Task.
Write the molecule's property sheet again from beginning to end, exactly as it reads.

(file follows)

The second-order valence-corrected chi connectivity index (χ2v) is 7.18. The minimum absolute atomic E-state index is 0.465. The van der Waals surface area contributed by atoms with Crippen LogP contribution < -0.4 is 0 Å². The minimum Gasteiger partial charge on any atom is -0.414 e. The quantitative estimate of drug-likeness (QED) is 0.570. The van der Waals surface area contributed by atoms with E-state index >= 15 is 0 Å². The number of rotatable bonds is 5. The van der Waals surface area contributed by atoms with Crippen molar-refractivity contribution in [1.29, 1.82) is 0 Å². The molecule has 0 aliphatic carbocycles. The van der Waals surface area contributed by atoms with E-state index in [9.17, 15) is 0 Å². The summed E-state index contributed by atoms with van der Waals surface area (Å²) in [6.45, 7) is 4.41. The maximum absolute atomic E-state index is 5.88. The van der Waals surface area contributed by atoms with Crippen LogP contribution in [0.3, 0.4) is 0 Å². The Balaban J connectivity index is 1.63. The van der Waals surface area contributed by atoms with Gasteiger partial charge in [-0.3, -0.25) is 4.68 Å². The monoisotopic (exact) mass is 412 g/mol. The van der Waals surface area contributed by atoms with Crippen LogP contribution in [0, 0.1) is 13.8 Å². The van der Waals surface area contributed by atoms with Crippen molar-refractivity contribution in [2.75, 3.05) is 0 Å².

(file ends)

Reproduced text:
The second-order valence-corrected chi connectivity index (χ2v) is 7.18. The minimum absolute atomic E-state index is 0.465. The van der Waals surface area contributed by atoms with Crippen LogP contribution < -0.4 is 0 Å². The minimum Gasteiger partial charge on any atom is -0.414 e. The quantitative estimate of drug-likeness (QED) is 0.570. The van der Waals surface area contributed by atoms with E-state index >= 15 is 0 Å². The number of rotatable bonds is 5. The van der Waals surface area contributed by atoms with Crippen molar-refractivity contribution in [1.29, 1.82) is 0 Å². The molecule has 0 aliphatic carbocycles. The van der Waals surface area contributed by atoms with E-state index in [9.17, 15) is 0 Å². The summed E-state index contributed by atoms with van der Waals surface area (Å²) in [6.45, 7) is 4.41. The maximum absolute atomic E-state index is 5.88. The van der Waals surface area contributed by atoms with Crippen LogP contribution in [0.3, 0.4) is 0 Å². The Balaban J connectivity index is 1.63. The van der Waals surface area contributed by atoms with Gasteiger partial charge in [-0.3, -0.25) is 4.68 Å². The monoisotopic (exact) mass is 412 g/mol. The van der Waals surface area contributed by atoms with Crippen LogP contribution in [0, 0.1) is 13.8 Å². The van der Waals surface area contributed by atoms with Crippen molar-refractivity contribution in [2.75, 3.05) is 0 Å².